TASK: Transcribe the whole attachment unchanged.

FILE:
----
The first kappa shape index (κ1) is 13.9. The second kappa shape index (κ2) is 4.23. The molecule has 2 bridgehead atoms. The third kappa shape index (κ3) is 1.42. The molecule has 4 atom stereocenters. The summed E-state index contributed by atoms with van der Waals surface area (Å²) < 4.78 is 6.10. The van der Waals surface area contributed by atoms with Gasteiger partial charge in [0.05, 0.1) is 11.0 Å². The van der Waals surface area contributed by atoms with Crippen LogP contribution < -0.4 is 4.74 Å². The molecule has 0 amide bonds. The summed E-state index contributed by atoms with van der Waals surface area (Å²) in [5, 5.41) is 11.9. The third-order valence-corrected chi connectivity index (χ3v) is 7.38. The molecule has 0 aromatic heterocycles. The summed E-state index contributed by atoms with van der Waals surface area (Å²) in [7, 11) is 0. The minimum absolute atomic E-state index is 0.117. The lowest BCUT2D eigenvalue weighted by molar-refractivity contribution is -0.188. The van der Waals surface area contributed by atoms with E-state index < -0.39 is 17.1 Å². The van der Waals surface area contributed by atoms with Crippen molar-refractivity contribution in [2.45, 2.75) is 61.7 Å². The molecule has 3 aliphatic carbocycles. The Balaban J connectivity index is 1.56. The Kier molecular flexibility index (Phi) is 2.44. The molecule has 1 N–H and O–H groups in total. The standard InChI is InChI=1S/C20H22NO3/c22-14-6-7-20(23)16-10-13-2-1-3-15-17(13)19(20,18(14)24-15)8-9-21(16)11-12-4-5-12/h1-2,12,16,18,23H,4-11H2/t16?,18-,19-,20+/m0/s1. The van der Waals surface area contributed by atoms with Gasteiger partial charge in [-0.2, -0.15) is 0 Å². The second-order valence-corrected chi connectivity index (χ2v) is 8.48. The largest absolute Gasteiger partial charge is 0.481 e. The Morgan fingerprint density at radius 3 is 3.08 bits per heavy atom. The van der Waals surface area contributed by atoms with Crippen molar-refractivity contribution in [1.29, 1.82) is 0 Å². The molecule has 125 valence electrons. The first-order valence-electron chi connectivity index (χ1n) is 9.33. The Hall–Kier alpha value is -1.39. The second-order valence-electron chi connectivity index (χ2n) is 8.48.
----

The first kappa shape index (κ1) is 13.9. The second kappa shape index (κ2) is 4.23. The molecule has 2 bridgehead atoms. The third kappa shape index (κ3) is 1.42. The molecule has 4 atom stereocenters. The summed E-state index contributed by atoms with van der Waals surface area (Å²) < 4.78 is 6.10. The van der Waals surface area contributed by atoms with Gasteiger partial charge in [0.05, 0.1) is 11.0 Å². The van der Waals surface area contributed by atoms with Crippen LogP contribution < -0.4 is 4.74 Å². The molecule has 0 amide bonds. The summed E-state index contributed by atoms with van der Waals surface area (Å²) in [5, 5.41) is 11.9. The third-order valence-corrected chi connectivity index (χ3v) is 7.38. The molecule has 0 aromatic heterocycles. The summed E-state index contributed by atoms with van der Waals surface area (Å²) in [7, 11) is 0. The minimum absolute atomic E-state index is 0.117. The lowest BCUT2D eigenvalue weighted by molar-refractivity contribution is -0.188. The van der Waals surface area contributed by atoms with E-state index < -0.39 is 17.1 Å². The van der Waals surface area contributed by atoms with Crippen molar-refractivity contribution in [2.45, 2.75) is 61.7 Å². The molecule has 3 aliphatic carbocycles. The Balaban J connectivity index is 1.56. The Kier molecular flexibility index (Phi) is 2.44. The molecule has 1 N–H and O–H groups in total. The standard InChI is InChI=1S/C20H22NO3/c22-14-6-7-20(23)16-10-13-2-1-3-15-17(13)19(20,18(14)24-15)8-9-21(16)11-12-4-5-12/h1-2,12,16,18,23H,4-11H2/t16?,18-,19-,20+/m0/s1. The van der Waals surface area contributed by atoms with Gasteiger partial charge in [-0.2, -0.15) is 0 Å². The second-order valence-corrected chi connectivity index (χ2v) is 8.48. The largest absolute Gasteiger partial charge is 0.481 e. The Morgan fingerprint density at radius 3 is 3.08 bits per heavy atom. The van der Waals surface area contributed by atoms with Crippen molar-refractivity contribution in [1.29, 1.82) is 0 Å². The molecule has 125 valence electrons. The first-order valence-electron chi connectivity index (χ1n) is 9.33. The Hall–Kier alpha value is -1.39. The second-order valence-electron chi connectivity index (χ2n) is 8.48.